Original art by Ava Schmidt, age 12
Project Firehawk: Risk, Ripeness, and the Case for Paper Bags
Read about the differences in collective efforts and outcomes in two hypothetical communities faced with wildfire risk: Apple City and Banana Town! In this scenario, imaginatively and effectively crafted by Annie Schmidt, the difference in results had nothing to do with risk and everything to do with “ripeness.”
Banana Town was “ripe” for investment and Apple City was not.
Read this first post in a new blog series from Fire Adapted Communities: The Firehawk Project
An Assessment of PNW Fire & Aviation Management Preparedness In the 2020 Global Pandemic
Prepared by the USDA Forest Service for interagency wildland fire management in the Pacific Northwest, this rapid assessment of fire preparedness programs in light of the pandemic helps identify the following:
- Current stress level and health/well-being of employees.
- What is different this year.
- Blind spots in our current thinking and actions.
- Scenarios to enhance learning.
They reached out to more than 40 individuals, developed five questions and five scenarios to ensure consistent facilitated conversations, and provide a framework for similar check-ins over the course of the season.
“The conversations were telling and heartfelt. The safety of our wildland firefighters, aviators, and the public is first and foremost in everyone’s mind; we all care deeply about the health and well-being of our workforce, their families, and the public they serve.”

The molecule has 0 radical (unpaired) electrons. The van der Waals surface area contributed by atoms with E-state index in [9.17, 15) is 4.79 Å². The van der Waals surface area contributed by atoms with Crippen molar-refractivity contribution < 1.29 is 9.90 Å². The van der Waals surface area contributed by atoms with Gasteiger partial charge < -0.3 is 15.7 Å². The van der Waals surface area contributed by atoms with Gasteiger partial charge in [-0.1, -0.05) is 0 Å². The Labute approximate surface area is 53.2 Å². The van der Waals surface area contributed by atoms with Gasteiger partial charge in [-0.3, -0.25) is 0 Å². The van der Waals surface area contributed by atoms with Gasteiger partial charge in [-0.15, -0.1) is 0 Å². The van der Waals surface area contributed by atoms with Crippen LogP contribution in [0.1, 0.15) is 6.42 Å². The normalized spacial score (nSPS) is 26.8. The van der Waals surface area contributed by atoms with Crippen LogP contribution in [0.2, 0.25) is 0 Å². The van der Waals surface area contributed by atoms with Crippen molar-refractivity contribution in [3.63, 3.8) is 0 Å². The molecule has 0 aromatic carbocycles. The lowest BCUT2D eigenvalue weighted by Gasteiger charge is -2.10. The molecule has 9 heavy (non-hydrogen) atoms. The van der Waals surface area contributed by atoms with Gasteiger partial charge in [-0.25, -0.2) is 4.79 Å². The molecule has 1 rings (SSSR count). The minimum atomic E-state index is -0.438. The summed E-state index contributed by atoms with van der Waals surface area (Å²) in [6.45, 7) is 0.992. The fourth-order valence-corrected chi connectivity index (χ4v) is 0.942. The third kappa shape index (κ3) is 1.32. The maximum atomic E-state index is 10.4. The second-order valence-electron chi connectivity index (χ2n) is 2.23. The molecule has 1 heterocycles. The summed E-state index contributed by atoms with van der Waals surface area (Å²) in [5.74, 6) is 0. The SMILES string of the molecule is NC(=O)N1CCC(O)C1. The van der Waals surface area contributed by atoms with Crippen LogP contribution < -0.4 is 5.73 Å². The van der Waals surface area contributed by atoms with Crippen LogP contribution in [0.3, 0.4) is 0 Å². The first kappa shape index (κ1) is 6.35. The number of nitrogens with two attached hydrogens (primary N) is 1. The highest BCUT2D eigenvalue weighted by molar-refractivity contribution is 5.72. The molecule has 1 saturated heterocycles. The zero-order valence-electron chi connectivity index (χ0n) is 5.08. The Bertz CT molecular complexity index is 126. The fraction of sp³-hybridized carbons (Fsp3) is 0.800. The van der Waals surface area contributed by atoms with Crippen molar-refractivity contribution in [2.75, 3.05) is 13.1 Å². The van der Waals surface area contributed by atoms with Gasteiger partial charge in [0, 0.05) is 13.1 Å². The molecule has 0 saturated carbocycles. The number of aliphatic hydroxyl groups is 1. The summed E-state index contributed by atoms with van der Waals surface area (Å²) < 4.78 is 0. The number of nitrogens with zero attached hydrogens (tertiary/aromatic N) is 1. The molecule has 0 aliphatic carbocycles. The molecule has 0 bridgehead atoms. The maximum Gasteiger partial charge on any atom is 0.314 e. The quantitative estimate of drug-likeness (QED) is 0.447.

A Public Engagement Protocol: Social Science in Support of Planning Efforts
Chris Armatas and US Forest Service colleagues have developed a “social vulnerability” protocol focused on peoples’ human-nature relationships that can support both decision-making and public relations in the context of living with fire.
2020 After The Flames Virtual Science Symposium: Actionable Best Practices for Communities and Agencies Impacted by Wildfire
Communities and Agencies are continually building best practices in recovery that draw upon the experiences,
both good and bad, of all who live with and respond to the post-fire landscape. The “After The Flames” conferences strive to help make connections and provide access to tools and resources that address all dimensions of the post-fire landscape.
Conference organizers were able to pivot to a well-received virtual event this year. Check out 2020 session recordings, materials, resources, poll results, and other resources.
New Report: Biomass a Big Winner in Fight to Reduce Carbon Emissions
In the context of living with fire and how utilization of biomass both reduces carbon and creates landscape resiliency, there are great articles backed up with good science in this newsletter. The latest issue features a newly released study from the Netherlands Environmental Assessment Agency concluding that biomass appears to play a significant role in a climate-neutral, circular economy. This is the latest in a series of findings supporting forestry as part of a global strategy to lower carbon levels in the atmosphere.